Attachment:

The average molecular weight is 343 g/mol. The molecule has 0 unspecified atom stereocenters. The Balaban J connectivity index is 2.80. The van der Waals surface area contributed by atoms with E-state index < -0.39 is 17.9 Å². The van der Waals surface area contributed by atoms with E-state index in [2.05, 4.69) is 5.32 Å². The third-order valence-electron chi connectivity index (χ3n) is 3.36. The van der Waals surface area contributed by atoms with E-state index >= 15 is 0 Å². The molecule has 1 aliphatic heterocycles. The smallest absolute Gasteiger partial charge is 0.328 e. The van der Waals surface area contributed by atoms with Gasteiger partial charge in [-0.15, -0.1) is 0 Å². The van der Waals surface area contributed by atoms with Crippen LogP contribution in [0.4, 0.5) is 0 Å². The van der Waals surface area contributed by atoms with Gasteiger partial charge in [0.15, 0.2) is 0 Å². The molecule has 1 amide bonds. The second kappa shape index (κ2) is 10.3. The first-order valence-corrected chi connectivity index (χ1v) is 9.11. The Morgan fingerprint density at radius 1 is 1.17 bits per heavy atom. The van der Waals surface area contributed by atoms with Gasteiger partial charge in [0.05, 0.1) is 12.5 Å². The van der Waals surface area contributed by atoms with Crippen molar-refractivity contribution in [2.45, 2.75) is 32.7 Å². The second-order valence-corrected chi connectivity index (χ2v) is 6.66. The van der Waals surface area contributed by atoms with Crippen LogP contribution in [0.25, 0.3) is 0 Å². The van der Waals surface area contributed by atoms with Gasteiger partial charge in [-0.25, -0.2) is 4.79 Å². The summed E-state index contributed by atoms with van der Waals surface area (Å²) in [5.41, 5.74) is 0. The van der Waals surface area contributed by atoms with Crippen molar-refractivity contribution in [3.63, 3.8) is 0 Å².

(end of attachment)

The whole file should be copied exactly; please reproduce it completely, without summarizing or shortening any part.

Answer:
The average molecular weight is 343 g/mol. The molecule has 0 unspecified atom stereocenters. The Balaban J connectivity index is 2.80. The van der Waals surface area contributed by atoms with E-state index < -0.39 is 17.9 Å². The van der Waals surface area contributed by atoms with E-state index in [2.05, 4.69) is 5.32 Å². The third-order valence-electron chi connectivity index (χ3n) is 3.36. The van der Waals surface area contributed by atoms with E-state index >= 15 is 0 Å². The molecule has 1 aliphatic heterocycles. The smallest absolute Gasteiger partial charge is 0.328 e. The van der Waals surface area contributed by atoms with Gasteiger partial charge in [-0.15, -0.1) is 0 Å². The van der Waals surface area contributed by atoms with Crippen LogP contribution in [0.4, 0.5) is 0 Å². The van der Waals surface area contributed by atoms with Gasteiger partial charge in [0.15, 0.2) is 0 Å². The molecule has 1 amide bonds. The second kappa shape index (κ2) is 10.3. The first-order valence-corrected chi connectivity index (χ1v) is 9.11. The Morgan fingerprint density at radius 1 is 1.17 bits per heavy atom. The van der Waals surface area contributed by atoms with Gasteiger partial charge in [0.05, 0.1) is 12.5 Å². The van der Waals surface area contributed by atoms with Crippen molar-refractivity contribution in [2.45, 2.75) is 32.7 Å². The second-order valence-corrected chi connectivity index (χ2v) is 6.66. The van der Waals surface area contributed by atoms with Crippen LogP contribution in [0.25, 0.3) is 0 Å². The van der Waals surface area contributed by atoms with Gasteiger partial charge in [-0.25, -0.2) is 4.79 Å². The summed E-state index contributed by atoms with van der Waals surface area (Å²) in [5.41, 5.74) is 0. The van der Waals surface area contributed by atoms with Crippen molar-refractivity contribution in [3.63, 3.8) is 0 Å².